Find Yourself, But Don’t Lose Others In The Process

Your own private journey could be leaving others behind

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‘Interior with an Easel’ (1912) by Vilhelm Hammershøi. Source Wikimedia Commons

ou know what you prefer, don’t you? You like to retreat into your private cocoon for the comfort it gives, where it is calm, where life simplifies and your blood flows well, tiredness abating.

Empty rooms, simple spaces. Here the air is elegant, light-filled.

Your private territory is where others cannot follow; this is why it’s so reassuring, of course. It is also how your isolation grows.

It is true: nothing else quite compares to the gentle landscape of that pure-land, your wildgrass kingdom. Where else has such privacy, where else has such fertile plains?

But this is how the outside world is pushed into the distance. The love and affection you feel for others is a curtailed, kept hidden, secret, over-wintered.

Your authenticity is at stake, you say. Such thoughts seem to offer an antidote to the overall fragmentation. You have a propensity to leap between so many ideas of yourself and how you ought to fulfill them. Your mind is often diffused by the interruption of so many obligations. This is why you retreat.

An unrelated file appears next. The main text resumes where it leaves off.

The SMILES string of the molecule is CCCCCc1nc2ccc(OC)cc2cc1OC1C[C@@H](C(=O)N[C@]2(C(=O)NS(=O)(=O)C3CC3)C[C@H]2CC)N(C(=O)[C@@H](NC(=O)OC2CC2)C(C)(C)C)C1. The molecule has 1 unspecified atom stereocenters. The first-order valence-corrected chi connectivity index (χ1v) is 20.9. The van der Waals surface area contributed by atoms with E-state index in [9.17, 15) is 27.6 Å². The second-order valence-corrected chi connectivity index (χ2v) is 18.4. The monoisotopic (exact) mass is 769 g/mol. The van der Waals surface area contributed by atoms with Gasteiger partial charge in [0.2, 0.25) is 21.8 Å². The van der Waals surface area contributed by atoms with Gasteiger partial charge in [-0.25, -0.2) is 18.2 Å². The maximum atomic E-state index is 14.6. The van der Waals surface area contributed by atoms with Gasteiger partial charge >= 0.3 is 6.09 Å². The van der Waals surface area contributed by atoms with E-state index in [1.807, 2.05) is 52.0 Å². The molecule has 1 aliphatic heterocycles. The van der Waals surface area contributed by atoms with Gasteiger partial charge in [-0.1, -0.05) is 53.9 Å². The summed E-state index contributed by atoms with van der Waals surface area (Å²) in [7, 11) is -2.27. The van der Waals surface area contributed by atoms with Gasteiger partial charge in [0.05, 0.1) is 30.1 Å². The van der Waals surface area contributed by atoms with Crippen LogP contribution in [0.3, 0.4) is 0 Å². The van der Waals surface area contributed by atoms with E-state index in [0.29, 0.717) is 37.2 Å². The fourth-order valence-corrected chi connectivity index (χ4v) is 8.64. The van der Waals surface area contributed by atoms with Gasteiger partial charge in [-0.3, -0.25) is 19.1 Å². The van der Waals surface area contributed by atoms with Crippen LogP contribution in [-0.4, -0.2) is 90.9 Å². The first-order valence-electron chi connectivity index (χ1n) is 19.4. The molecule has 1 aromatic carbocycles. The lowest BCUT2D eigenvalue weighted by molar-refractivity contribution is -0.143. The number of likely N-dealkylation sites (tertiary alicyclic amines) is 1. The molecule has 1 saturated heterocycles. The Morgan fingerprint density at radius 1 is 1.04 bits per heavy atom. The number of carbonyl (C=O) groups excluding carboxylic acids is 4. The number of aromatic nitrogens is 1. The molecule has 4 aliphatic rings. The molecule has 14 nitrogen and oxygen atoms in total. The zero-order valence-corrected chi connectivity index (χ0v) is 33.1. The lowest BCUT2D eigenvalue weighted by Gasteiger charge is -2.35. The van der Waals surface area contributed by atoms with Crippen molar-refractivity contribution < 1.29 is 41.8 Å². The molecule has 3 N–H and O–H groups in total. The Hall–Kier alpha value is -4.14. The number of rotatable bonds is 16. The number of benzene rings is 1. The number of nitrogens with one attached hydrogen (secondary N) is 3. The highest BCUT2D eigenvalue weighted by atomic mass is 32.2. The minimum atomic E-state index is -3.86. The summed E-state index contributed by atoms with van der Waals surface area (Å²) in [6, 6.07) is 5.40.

The protean self — from the Greek sea-god Proteus: a constantly changing form, encouraged to fragment into new combinations as new possibilities arise. Mother-tongues are multiplied, futures are floated. Airline tickets, a smartphone buzzing, Time Out, Twitter, a suitcase on wheels, coffee cup, laptop, multiple income streams, unique selling point, opportunities strewn wherever there are words. Psychologists talk of a multiplicity of selves, of plural personas, of a polyphony of voices.

Your hunt for authenticity can be all-consuming. You worry that to be inauthentic is to be deceptive, apocryphal or feigned. You worry about this a lot, how inauthenticity disfigures the truth for other advantages.

Yet, when you retreat you also hide away, and so you are in danger of becoming exactly what you don’t want.

Then you feel injured by your isolation. Loved-ones wonder where you have been. You have betrayed yourself.

Consider this: You don’t need to abandon life to be who you are.

Take your time. Again. Take your time. When you are open, and when you love and love well, you are a fuller person. Give yourself the time to show it. Find yourself but be careful to not lose others in the process.

Take some time away from your work, remember your old heroes but don’t revere them too strongly. Dust off some buried memories and recall your original commitments. Look up from your books occasionally. You have the time, so there’s no need to rush.

This approach may make all the difference.

Written by

Art historian and art critic, writer, artist. Author of “How to Read Paintings”

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